Motley Moose – Archive

Since 2008 – Progress Through Politics

We Remain United: In Zimbabwe’s Labor Movement, a Voice for Human Rights and Democracy

Cross posted from Border Jumpers, Danielle Nierenberg and Bernard Pollack.

In Harare, on the way to our meeting with Wellington Chibebe, the secretary general of the Zimbabwe Congress of Trade Unions (ZCTU), even our driver was excited for us.

“He is a good, good man. I’ve only seen him on TV, but he’s fights very hard for the people and to promote democracy!”

Since the early 1990s, ZCTU grew increasingly opposed to the government of Robert Mugabe and was the main force behind the formation of the Movement for Democratic Change (MDC). In fact, MDC’s leader and the current Prime Minister of Zimbabwe, Morgan Richard Tsvangirai held the same position with the ZCTU before Chibebe.

Chibebe is one of the most vocal-and effective-voices in civil society promoting respect for human rights and democracy. Despite being brutally beaten, tortured, and having his life threatened over the last two decades, Chibebe remains more positive than ever about the direction of his country. It was largely due to Zimbabwe’s labor movement that in the 2008 presidential election Tsvangirai defeated Mugagbe. Yet despite MDC’s victory, Mugabe, refuses to step down and the nation has a “power sharing” agreement.

When we met with Chibebe, he was cautiously optimistic about the power-sharing agreement and the future of democracy in Zimbabwe. “Our role as the labor movement is to fight for democracy and good governance, respect for people’s basic rights, and also social and  economic rights.” He says that while the MDC plays a critical role in promoting democracy, the mission of the union movement will be to hold all political parties accountable to these principles. “We just can’t afford to repeat the same mistake by treating any government or political party as angels from heaven,” he says. While he described the beginning of the power-sharing agreement as “terrible,” Chibebe felt strongly that “things are now getting better, we are able to make some positive changes happen.”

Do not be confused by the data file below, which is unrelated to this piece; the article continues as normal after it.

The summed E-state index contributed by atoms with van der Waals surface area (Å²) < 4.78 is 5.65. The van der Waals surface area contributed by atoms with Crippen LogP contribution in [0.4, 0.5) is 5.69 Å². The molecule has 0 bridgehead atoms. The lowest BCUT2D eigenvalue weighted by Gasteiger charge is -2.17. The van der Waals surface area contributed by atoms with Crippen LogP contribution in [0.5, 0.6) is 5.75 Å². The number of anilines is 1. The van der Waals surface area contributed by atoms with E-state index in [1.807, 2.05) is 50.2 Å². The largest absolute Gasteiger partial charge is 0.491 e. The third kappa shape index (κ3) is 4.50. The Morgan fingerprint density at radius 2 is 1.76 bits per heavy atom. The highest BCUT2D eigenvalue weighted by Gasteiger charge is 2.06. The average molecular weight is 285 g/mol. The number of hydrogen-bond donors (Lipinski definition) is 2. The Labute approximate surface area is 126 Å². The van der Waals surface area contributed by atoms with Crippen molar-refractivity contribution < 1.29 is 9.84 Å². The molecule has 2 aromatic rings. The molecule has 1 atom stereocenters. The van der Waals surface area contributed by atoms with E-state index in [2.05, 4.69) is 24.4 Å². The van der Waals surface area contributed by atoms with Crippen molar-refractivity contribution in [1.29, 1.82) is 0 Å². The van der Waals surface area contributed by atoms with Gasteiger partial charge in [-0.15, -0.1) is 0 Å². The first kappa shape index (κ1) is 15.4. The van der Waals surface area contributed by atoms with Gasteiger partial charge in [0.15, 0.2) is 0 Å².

Chibebe was born 300 miles south of Harare. His upbringing herding goats and farming built both a sense of responsibility and social consciousness, he says. “Rural kids grow up different from urban ones, you start fighting for your rights at a very early age. If you aren’t aggressive, you’ll get abused.” He also described how in rural life he had no access to books or libraries, so everyone listened to their elders, learning about the importance of struggle and hearing passionate tales of resistance against the ruling government. Not even a teen when his mother passed away, Chibebe became passionately involved in political struggle for social and economic justice that has lasted his whole life.

Being at the helm of the Zimbabwe labor movement at this moment is no easy task. The country faces unemployment rates of more than 90 percent. The media is controlled by the government. Union leaders are routinely harassed and imprisoned. And the Mugabe government instituted draconian laws to thwart unions, such as arresting any meeting of more than four people. Yet the affiliates of the ZCTU, representing more than 30 unions and every sector of the economy, have remained united. “While it is very difficult at times with unemployment so high to convince people to be in unions, we are still able to recruit and grow.”

Chibebe works tirelessly to bring attention to Zimbabwe’s economic and human rights realities and to pressure the government to reform its ways.  As workers struggle to survive inflation and low paying informal employment, Chibebe has expanded the work of the ZCTU to represent all workers in both formal and informal employment.  ZCTU  fights for economic and social justice not just for his members, but for the fundamental rights of all of Zimbabwe’s workers.

In 2002, Chibebe and the ZCTU had the vision of helping informal sector workers-everyone from street vendors to musicians and artisans-form unions. The desire for social and economic change spread like wild fire when the Zimbabwe Chamber of Informal Associations (ZCIEA) started in 2002. Presently with more than 1.5 million paying members (out of  3.5 million members), the informal workers now have access to all the resources of the ZCTU such as their lobbyists, their research arm, and the strength and power of their affiliate unions.

Chibebe, and everyone we met with at ZCTU, speaks with great pride about the support they’ve been given by the American labor movement through the Solidarity Center, which maintains an office in the country. “Because of the Solidarity Center and the American worker, we’ve had incredible moral and material support,” Chibebe said. Some of the examples he cites are the role the Solidarity Center plays in supporting their research institute, expanding distribution of their newspaper “the Worker,” their ability to fund a lobbyist, create a paralegal program, training activists and leaders, and getting support from international governments and politicians through organizational delegations such as the visit from the Coalition of Black Trade Unionists (CBTU).